Contains information about memory type range registers
/proc/mtrr is a special file in the Linux kernel that provides information about the
Memory Type Range Registers (MTRRs). MTRRs are a feature of x86 and x86-64 processors that allow the CPU to access
memory regions with different caching strategies. This can enhance the performance of your system, especially when
running memory-intensive applications.
/proc/mtrr file contains the current configuration of your system's MTRRs. Each line in the file represents a
different MTRR setting.
For example, you might see something like this when you view the contents of
reg00: base=0x0 ( 0MB), size= 2048MB, count=1: write-back
reg01: base=0x80000000 (2048MB), size= 1024MB, count=1: write-back
reg02: base=0xc0000000 (3072MB), size= 256MB, count=1: write-back
reg02 are individual MTRR registers. The
base value shows the starting address of the
memory region, and the
size value shows the size of the memory region in megabytes (MB). The
count value indicates
how many times the setting is used. The
write-back at the end of each line is the caching strategy used for the memory
/proc/mtrr file is important for understanding and configuring your system's memory caching. Properly configured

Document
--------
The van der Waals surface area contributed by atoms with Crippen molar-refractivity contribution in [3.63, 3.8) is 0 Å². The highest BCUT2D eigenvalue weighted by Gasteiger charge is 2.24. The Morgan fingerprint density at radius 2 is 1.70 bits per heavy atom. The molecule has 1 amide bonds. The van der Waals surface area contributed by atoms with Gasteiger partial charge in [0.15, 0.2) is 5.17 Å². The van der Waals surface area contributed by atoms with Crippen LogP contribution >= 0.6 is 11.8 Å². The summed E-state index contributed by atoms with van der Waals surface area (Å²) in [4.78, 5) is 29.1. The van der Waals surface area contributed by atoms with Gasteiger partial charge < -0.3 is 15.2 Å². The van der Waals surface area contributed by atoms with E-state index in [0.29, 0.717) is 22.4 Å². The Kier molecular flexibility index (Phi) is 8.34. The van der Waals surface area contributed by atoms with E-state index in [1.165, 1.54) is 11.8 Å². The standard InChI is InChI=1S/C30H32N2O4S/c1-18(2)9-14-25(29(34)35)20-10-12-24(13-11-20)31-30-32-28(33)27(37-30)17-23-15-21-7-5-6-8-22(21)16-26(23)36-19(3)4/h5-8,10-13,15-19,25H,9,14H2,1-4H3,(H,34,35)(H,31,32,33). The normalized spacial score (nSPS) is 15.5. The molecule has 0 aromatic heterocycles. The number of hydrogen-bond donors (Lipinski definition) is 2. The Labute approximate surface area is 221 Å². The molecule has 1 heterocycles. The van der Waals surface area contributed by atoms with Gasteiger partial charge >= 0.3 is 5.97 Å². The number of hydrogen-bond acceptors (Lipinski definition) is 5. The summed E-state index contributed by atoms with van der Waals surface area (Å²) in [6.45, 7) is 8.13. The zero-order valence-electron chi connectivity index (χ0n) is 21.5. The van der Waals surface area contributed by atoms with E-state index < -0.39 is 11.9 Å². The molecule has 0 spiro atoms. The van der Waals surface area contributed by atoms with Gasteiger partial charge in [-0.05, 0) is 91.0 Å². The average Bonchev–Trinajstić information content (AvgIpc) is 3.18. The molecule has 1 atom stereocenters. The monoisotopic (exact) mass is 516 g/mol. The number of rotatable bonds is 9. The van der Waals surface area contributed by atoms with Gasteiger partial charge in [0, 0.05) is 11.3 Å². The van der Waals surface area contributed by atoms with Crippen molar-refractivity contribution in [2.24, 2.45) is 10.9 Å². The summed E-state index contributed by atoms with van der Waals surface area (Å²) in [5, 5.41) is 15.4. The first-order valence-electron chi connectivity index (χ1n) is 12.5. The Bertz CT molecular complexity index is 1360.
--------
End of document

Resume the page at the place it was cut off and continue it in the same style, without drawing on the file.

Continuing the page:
MTRRs can significantly improve system performance. This is especially important for servers running large databases or
other memory-intensive applications.
To view the contents of
/proc/mtrr, you can use the
To change the MTRR settings, you must have root privileges and use the
echo command. For
example, you might use a command like this to add a new MTRR setting:
echo "base=0x100000000 size=0x80000000 type=write-back" > /proc/mtrr
This command adds a new memory region starting at base address
0x100000000 with a size of
0x80000000 (or about 2GB),
write-back caching strategy.
If you're experiencing performance issues on your server, the
/proc/mtrr file can help you diagnose the problem.
Incorrect or inefficient MTRR settings can cause poor memory performance, leading to slow application response times or
even system crashes.
For example, if you see a lot of
uncachable entries in
/proc/mtrr, this might indicate that your system is not using
its memory efficiently. Similarly, if you see overlapping or conflicting MTRR entries, this can also cause performance
/proc/mtrr file is a powerful tool for understanding and configuring your system's memory performance. By properly
configuring your MTRRs, you can optimize your server's performance and ensure that your applications run smoothly.
Remember to always be careful when changing MTRR settings, as incorrect configurations can cause system instability or